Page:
Long-term AgroEcosystems Research and Adoption in the Texas Southern High Plains – Phase II

2014 Annual Report for LS14-261

Project Type: Research and Education
Funds awarded in 2014: $300,000.00
Projected End Date: 02/18/2018
Grant Recipient: Texas Tech University
Region: Southern
State: Texas
Principal Investigator:
Dr. Charles West
Texas Tech University

Long-term AgroEcosystems Research and Adoption in the Texas Southern High Plains – Phase II


This project funds the maintenance of the long-term field site at the Texas Tech New Deal Research Station in support of long-term sustainability objectives pertaining to the integration of forages and livestock into a predominant row-crop region. A Master’s thesis was completed and doctoral research initiated on growth analysis of Old World bluestem. Two other doctoral projects were initiated involving 1) cattle grazing Old World bluestem with and without alfalfa, and 2) relation between Old World bluestem and insects in pasture and on cattle. Steers gained weight at 1.8 lbs/day in both pasture treatments. Fly density on steers was reduced when grazing Old World bluestem compared with bluestem-alfalfa mixtures. The annual grass teff produced 1.86 tons/acre of hay in one cutting with 0.6 inches of irrigation. Outreach presentations included descriptions of forage establishment and how pasture systems can reduce water use for irrigation.

Objectives/Performance Targets

The overall objectives of crop-livestock research and demonstration projects at Texas Tech University are to (1) understand the biological, environmental, social, economic, and policy issues impacting agricultural sustainability in the Southern High Plains, and (2) to translate research into adoption of more sustainable practices. The Large-Systems SARE grant contributes a critical piece of this effort by funding the maintenance of the long-term field research site at the New Deal Research Station, which is the basic platform for our collaborative research and education efforts. The research arm of our effort (Texas Coalition for Sustainable Integrated Systems, TeCSIS) focuses on the integration of forage-based beef production into the region’s predominantly row-crop agriculture as a means of reducing water extraction from the Ogallala Aquifer, building soil organic matter, stabilizing soil from wind erosion, and diversifying income. The outreach arm of our effort (Texas Alliance for Water Conservation, TAWC) partners with 30 producers to demonstrate improved irrigation practices on 34 fields near Lubbock, TX. TAWC produces field days, field walks, conferences, radio and TV reports, Twitter and Facebook messages, web-based management tools, and printed fact sheets to reach a diverse rural and urban populace on using practical technologies to sustain agriculture and communities. Research at the New Deal Research Station is a source of information pertaining to grazing systems that help meet producers’ goals of stretching water supplies and reverting cropland to perennial grasses in ways that meet their economic goals.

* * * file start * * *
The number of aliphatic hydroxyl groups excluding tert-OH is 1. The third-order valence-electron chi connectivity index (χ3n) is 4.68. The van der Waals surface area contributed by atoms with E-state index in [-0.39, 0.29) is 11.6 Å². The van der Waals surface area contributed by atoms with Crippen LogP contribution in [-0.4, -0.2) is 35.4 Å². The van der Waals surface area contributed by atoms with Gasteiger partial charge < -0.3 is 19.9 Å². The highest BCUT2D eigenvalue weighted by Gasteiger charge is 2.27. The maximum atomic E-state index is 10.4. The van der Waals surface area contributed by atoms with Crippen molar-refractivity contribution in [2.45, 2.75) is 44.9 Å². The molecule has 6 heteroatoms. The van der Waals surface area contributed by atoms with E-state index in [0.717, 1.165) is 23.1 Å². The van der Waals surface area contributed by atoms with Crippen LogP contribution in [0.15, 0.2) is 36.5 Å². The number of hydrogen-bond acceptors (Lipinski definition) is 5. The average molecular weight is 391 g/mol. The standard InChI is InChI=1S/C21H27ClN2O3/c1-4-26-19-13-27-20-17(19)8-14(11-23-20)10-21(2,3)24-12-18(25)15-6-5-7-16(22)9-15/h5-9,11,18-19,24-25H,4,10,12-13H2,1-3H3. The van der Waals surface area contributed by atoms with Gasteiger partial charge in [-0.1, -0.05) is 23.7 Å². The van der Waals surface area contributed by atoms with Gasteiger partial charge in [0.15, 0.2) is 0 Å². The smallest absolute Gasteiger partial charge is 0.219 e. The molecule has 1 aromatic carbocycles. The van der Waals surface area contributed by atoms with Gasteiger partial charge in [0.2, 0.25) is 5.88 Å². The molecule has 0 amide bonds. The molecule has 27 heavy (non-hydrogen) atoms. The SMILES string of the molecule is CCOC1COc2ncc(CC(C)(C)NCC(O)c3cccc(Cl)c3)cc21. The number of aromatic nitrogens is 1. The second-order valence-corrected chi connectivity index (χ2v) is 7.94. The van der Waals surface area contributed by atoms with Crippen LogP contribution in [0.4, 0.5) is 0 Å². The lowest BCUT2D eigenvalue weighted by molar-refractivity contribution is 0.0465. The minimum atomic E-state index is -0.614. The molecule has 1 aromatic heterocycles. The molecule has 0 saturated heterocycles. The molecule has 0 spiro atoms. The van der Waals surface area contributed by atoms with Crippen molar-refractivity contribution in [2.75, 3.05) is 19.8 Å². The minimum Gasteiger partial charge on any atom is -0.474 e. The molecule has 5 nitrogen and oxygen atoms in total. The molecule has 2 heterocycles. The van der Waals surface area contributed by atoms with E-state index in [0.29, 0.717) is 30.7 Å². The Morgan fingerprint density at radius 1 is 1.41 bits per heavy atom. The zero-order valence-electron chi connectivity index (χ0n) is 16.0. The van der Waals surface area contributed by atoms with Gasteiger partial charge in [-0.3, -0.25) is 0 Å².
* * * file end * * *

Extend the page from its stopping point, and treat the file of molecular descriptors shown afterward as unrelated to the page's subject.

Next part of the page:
We visualize the following trends in Southern High Plains agriculture in the coming decades in the context of transitioning to low-irrigation management: (1) smaller acreages of irrigation of value-added crops, (2) continual improvements in water use efficiency of major row crops such as cotton, (3) partial replacement of irrigated row crops with perennial grasses and legumes and with dryland crops, especially sorghum, (4) greater use of precision water management technologies such as ultra-low and variable-rate irrigation, (5) greater dependence on online decision aides for guiding inputs, and (6) warmer temperatures leading to greater evaporative demand and more droughts. These trends will require constant testing of forage systems across the range of weather conditions experienced to offer options to landowners on how to maintain profitability.


Total precipitation at the New Deal Research Station in Nov. 2013-Oct. 2014 (our cropping year) was 22.8 inches (long-term average is 18.5 inches), and April-September precipitation was 21.8 inches (long-term average is 13.2 inches). Thus practically all the annual rainfall occurred during the April-September growing season thereby affording relief from drought and reducing irrigation needs.  We normally target irrigation levels in April-September to not exceed 12 inches for alfalfa/tall wheatgrass pastures and 9 inches for the WW-B.Dahl Old World bluestem pastures, with or without alfalfa. The native grass pastures do not normally receive irrigation.

Favorable rainfall in September (5.55 inches) coincided with the reseeding of alfalfa and yellow sweet clover in the WW-B.Dahl pastures that constituted the Old World bluestem-legume mixtures. Those mixtures were created in 2009 by sod-seeding those same legume species into an old stand of WW-B.Dahl. The sod-seeding in September 2014 was very successful in that there was excellent emergence, and spring 2015 observations indicate good winter survival and seedling growth. We expect this effort to result in an increase in legume cover from 9% in December 2013 to around 50% in 2015.